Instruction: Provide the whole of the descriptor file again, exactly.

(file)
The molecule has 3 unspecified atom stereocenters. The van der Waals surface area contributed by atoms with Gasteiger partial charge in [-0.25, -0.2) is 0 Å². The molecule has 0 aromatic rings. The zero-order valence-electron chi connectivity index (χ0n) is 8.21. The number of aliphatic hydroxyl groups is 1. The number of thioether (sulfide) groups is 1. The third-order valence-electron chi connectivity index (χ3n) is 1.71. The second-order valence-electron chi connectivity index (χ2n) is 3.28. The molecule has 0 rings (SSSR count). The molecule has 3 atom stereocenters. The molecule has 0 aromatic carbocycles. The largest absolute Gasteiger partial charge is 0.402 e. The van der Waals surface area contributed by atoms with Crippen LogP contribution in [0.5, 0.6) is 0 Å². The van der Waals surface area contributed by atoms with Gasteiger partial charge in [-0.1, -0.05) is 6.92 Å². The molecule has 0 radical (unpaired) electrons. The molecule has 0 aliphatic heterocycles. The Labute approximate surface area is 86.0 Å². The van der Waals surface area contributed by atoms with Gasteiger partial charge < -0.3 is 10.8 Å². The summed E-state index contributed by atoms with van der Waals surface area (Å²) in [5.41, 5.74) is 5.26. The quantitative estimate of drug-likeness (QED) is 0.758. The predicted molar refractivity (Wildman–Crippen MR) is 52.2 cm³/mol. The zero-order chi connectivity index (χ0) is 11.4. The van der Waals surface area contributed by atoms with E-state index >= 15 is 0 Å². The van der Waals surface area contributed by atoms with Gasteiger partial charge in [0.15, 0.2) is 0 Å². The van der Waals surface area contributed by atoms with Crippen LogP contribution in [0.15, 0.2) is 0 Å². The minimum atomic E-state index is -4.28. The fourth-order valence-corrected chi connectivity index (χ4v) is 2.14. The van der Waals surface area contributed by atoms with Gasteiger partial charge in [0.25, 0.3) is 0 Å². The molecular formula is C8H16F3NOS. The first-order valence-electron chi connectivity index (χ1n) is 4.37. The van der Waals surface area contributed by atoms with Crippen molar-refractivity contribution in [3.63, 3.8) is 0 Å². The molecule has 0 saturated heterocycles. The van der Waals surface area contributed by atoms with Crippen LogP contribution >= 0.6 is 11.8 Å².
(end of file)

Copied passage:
The molecule has 3 unspecified atom stereocenters. The van der Waals surface area contributed by atoms with Gasteiger partial charge in [-0.25, -0.2) is 0 Å². The molecule has 0 aromatic rings. The zero-order valence-electron chi connectivity index (χ0n) is 8.21. The number of aliphatic hydroxyl groups is 1. The number of thioether (sulfide) groups is 1. The third-order valence-electron chi connectivity index (χ3n) is 1.71. The second-order valence-electron chi connectivity index (χ2n) is 3.28. The molecule has 0 rings (SSSR count). The molecule has 3 atom stereocenters. The molecule has 0 aromatic carbocycles. The largest absolute Gasteiger partial charge is 0.402 e. The van der Waals surface area contributed by atoms with Crippen LogP contribution in [0.5, 0.6) is 0 Å². The van der Waals surface area contributed by atoms with Gasteiger partial charge in [-0.1, -0.05) is 6.92 Å². The molecule has 0 radical (unpaired) electrons. The molecule has 0 aliphatic heterocycles. The Labute approximate surface area is 86.0 Å². The van der Waals surface area contributed by atoms with Gasteiger partial charge < -0.3 is 10.8 Å². The summed E-state index contributed by atoms with van der Waals surface area (Å²) in [5.41, 5.74) is 5.26. The quantitative estimate of drug-likeness (QED) is 0.758. The predicted molar refractivity (Wildman–Crippen MR) is 52.2 cm³/mol. The zero-order chi connectivity index (χ0) is 11.4. The van der Waals surface area contributed by atoms with E-state index >= 15 is 0 Å². The van der Waals surface area contributed by atoms with Gasteiger partial charge in [0.15, 0.2) is 0 Å². The van der Waals surface area contributed by atoms with Crippen LogP contribution in [0.15, 0.2) is 0 Å². The minimum atomic E-state index is -4.28. The fourth-order valence-corrected chi connectivity index (χ4v) is 2.14. The van der Waals surface area contributed by atoms with Gasteiger partial charge in [0.25, 0.3) is 0 Å². The molecular formula is C8H16F3NOS. The first-order valence-electron chi connectivity index (χ1n) is 4.37. The van der Waals surface area contributed by atoms with Crippen molar-refractivity contribution in [3.63, 3.8) is 0 Å². The molecule has 0 saturated heterocycles. The van der Waals surface area contributed by atoms with Crippen LogP contribution >= 0.6 is 11.8 Å².